Thank you so much, I do look forward to this new adventure into backyard farming. [​IMG]

    What a nice place to swap info and get support from others. Glad I found this site!
     
  5. acid_chipmunk

    acid_chipmunk Polish Silkies d'Uccles O my!

    Mar 29, 2010
    You will only have a smell if you don't clean the coop. They will spend most of the day down on the grass, so the poop will be there, however they will poop quite a bit overnight while they are roosting. We clean out our coops completely once a month. If you throw some scratch in there and keep it stirred up, the smell will be cut way down.


    Any other questions, just ask! [​IMG]
     
  6. sooneramy1

    sooneramy1 Out Of The Brooder

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    Mar 7, 2011
    Oklahoma City
    We are new chicken owners and built an A frame. You can check it out on my BYC page. There are step by step pictures.

    My neighbor thats backyard butts up to mine has a small flock of hens as well. I've never noticed a smell [​IMG]
     
  7. elmo

    elmo Chillin' With My Peeps

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    May 23, 2009
    DFW
    One problem with a chicken tractor for that many chickens is size vs. weight. It's good to buld no less than 4 square feet of indoor space (coop) per chicken plus 10 square feet of outdoor space (run). If you want to be able to drag the tractor around, you have to be very careful about the materials you use for something this size.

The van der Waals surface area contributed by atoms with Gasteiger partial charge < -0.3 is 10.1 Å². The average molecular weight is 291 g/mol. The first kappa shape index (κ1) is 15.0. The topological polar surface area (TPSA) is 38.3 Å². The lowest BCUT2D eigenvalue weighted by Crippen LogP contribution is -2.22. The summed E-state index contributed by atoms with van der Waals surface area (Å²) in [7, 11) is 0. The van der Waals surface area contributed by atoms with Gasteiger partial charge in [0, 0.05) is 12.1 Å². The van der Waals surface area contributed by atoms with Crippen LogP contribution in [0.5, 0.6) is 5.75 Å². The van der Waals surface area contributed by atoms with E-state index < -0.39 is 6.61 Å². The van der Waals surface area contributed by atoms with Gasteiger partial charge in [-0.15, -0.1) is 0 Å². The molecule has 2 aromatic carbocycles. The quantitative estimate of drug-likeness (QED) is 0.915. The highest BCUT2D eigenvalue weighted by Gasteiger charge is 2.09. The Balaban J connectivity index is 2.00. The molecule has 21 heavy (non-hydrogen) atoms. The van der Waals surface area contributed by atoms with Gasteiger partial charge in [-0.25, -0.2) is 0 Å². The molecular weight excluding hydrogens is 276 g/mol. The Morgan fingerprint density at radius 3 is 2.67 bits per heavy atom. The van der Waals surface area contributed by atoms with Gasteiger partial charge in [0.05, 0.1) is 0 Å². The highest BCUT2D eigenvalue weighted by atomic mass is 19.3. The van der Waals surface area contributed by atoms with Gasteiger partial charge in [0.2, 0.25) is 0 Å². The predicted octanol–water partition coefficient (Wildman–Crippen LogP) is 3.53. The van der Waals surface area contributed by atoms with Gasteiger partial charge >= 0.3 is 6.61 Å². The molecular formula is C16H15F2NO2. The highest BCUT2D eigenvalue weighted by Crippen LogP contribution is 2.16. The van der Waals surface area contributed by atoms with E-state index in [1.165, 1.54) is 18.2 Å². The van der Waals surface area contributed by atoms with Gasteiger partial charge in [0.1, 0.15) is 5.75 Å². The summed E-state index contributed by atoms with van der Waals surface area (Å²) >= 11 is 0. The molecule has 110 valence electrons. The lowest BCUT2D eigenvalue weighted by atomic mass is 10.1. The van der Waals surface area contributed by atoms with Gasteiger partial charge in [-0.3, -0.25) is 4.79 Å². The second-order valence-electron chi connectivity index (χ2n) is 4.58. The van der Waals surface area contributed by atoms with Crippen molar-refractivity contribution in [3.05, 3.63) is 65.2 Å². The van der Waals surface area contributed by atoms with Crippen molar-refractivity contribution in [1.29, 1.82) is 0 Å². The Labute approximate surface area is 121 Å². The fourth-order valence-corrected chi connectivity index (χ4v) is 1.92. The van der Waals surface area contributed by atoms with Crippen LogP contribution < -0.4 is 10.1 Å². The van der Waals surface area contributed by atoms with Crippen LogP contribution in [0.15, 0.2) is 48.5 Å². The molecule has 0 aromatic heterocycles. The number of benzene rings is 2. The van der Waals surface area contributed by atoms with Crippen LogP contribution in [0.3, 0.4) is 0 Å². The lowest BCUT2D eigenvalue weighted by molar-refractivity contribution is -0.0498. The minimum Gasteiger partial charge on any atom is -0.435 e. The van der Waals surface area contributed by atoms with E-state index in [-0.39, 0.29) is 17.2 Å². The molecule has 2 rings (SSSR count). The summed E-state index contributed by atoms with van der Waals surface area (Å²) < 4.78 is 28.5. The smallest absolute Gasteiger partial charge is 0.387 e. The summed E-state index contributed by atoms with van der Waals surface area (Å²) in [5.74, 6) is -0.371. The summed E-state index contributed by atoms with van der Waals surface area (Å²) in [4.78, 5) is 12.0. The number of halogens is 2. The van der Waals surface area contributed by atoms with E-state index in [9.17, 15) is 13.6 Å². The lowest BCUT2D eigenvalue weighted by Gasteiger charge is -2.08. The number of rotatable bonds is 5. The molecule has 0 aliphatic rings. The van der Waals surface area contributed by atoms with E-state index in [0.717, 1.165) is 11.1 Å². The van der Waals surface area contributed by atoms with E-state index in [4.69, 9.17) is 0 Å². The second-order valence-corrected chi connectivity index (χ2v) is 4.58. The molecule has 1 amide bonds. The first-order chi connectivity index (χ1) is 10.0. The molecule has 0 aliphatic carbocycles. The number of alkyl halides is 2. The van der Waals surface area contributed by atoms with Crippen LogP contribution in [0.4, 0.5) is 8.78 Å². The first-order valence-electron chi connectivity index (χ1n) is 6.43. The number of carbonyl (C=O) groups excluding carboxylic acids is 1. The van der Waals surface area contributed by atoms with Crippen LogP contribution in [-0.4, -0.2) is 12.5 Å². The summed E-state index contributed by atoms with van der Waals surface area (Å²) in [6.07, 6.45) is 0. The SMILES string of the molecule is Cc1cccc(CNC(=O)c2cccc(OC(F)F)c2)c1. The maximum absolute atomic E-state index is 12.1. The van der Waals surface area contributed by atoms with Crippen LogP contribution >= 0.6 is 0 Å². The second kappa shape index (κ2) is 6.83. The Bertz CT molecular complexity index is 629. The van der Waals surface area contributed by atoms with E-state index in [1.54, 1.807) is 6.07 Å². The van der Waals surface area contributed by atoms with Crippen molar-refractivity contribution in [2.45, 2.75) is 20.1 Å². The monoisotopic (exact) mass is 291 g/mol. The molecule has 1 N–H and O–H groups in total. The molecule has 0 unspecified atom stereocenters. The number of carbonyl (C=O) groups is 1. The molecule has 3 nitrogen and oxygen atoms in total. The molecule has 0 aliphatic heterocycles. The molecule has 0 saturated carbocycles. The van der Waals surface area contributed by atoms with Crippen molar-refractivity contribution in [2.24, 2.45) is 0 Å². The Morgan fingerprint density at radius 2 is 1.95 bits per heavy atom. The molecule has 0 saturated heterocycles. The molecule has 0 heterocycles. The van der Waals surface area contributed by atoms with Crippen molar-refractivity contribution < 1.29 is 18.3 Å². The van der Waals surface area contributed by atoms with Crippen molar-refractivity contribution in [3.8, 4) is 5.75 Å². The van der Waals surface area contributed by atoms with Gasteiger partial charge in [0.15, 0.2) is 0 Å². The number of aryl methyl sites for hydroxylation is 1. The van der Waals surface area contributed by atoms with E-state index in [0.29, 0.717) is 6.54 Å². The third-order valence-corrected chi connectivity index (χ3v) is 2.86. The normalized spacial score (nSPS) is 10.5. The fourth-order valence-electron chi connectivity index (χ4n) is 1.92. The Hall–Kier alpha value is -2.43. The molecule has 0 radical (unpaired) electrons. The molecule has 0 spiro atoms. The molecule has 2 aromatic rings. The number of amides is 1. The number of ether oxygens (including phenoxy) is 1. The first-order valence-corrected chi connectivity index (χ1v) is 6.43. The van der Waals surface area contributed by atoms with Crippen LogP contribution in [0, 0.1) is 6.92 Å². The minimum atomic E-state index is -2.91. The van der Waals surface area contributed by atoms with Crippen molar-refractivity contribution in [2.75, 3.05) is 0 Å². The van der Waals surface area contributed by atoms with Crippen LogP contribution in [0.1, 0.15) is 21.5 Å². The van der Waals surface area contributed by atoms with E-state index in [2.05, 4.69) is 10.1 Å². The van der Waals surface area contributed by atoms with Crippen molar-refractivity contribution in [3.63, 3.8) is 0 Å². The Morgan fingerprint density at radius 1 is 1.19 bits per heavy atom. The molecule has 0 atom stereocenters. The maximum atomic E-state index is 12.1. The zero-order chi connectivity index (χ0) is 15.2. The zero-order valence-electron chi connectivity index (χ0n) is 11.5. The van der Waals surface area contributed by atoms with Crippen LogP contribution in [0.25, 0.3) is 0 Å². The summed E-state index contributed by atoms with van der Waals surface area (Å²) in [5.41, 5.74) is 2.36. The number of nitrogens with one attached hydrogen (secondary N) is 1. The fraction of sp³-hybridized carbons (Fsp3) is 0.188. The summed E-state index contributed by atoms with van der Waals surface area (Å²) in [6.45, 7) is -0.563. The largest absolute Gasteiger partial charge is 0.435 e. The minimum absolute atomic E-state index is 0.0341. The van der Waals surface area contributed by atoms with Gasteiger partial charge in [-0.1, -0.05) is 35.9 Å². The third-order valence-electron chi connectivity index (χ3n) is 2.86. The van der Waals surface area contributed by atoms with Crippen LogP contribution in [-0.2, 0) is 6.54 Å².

And, of course, it's harder to make a tractor secure from predators (particularly the really scary ones that come out at night, like raccoons) than it is to secure a stationary coop. I have a stationary coop and run and use a day tractor. Because the day tractor doesn't have to include any roosting quarters or shelter from wind or rain (I only put the flock in there for nice weather) I was able to build it nice and light and easy to move.

    The more room you can reasonably provide your chickens in whatever style of housing, the happier they'll be and the happier you'll be ..because it will be easier for you to keep clean and odor free. Chicken poop that accumulates and then gets wet smells bad; avoid that, and you'll be in good shape, odor wise.
     
  8. Erinmir

    Erinmir Out Of The Brooder

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    Mar 8, 2011
    West Alexander, PA
    Thanks again for all the advice, support, and encouragement. [​IMG]

    One more question: Those with the A-frames - do you have to make any special changes to your tractor for the winters? I'm in PA so our winters aren't terrible bad but can be chilly and we have had years with a lot of snow. Do you continue to move them around in the winter or do they have a stationary position for the cold months?